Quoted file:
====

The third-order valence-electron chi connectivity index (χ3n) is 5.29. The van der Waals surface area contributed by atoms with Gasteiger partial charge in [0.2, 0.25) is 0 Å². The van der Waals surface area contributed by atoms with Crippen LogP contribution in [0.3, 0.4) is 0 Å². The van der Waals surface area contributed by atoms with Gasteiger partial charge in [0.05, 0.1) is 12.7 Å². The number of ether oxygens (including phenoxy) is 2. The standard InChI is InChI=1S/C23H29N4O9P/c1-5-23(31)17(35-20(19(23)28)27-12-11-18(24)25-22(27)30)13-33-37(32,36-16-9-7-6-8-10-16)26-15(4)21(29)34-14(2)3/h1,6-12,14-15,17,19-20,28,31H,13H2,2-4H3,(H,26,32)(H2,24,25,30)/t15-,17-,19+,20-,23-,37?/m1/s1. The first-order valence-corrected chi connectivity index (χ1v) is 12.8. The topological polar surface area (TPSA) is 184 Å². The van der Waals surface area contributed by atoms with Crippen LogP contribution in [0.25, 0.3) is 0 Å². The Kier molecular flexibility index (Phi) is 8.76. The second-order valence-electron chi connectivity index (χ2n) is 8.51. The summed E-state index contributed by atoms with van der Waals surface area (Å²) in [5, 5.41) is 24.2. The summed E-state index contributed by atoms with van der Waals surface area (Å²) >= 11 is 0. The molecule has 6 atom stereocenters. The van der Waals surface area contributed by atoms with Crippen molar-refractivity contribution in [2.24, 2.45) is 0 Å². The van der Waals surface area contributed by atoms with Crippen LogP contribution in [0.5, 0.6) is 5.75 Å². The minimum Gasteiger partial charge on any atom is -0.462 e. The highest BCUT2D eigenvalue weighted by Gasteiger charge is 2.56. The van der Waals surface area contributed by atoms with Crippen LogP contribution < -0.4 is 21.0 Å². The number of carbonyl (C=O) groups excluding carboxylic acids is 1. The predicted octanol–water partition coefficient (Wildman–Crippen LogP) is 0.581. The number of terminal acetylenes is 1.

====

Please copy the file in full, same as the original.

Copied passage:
The third-order valence-electron chi connectivity index (χ3n) is 5.29. The van der Waals surface area contributed by atoms with Gasteiger partial charge in [0.2, 0.25) is 0 Å². The van der Waals surface area contributed by atoms with Crippen LogP contribution in [0.3, 0.4) is 0 Å². The van der Waals surface area contributed by atoms with Gasteiger partial charge in [0.05, 0.1) is 12.7 Å². The number of ether oxygens (including phenoxy) is 2. The standard InChI is InChI=1S/C23H29N4O9P/c1-5-23(31)17(35-20(19(23)28)27-12-11-18(24)25-22(27)30)13-33-37(32,36-16-9-7-6-8-10-16)26-15(4)21(29)34-14(2)3/h1,6-12,14-15,17,19-20,28,31H,13H2,2-4H3,(H,26,32)(H2,24,25,30)/t15-,17-,19+,20-,23-,37?/m1/s1. The first-order valence-corrected chi connectivity index (χ1v) is 12.8. The topological polar surface area (TPSA) is 184 Å². The van der Waals surface area contributed by atoms with Crippen LogP contribution in [0.25, 0.3) is 0 Å². The Kier molecular flexibility index (Phi) is 8.76. The second-order valence-electron chi connectivity index (χ2n) is 8.51. The summed E-state index contributed by atoms with van der Waals surface area (Å²) in [5, 5.41) is 24.2. The summed E-state index contributed by atoms with van der Waals surface area (Å²) >= 11 is 0. The molecule has 6 atom stereocenters. The van der Waals surface area contributed by atoms with Crippen molar-refractivity contribution in [2.24, 2.45) is 0 Å². The van der Waals surface area contributed by atoms with Crippen LogP contribution in [0.5, 0.6) is 5.75 Å². The minimum Gasteiger partial charge on any atom is -0.462 e. The highest BCUT2D eigenvalue weighted by Gasteiger charge is 2.56. The van der Waals surface area contributed by atoms with Crippen LogP contribution < -0.4 is 21.0 Å². The number of carbonyl (C=O) groups excluding carboxylic acids is 1. The predicted octanol–water partition coefficient (Wildman–Crippen LogP) is 0.581. The number of terminal acetylenes is 1.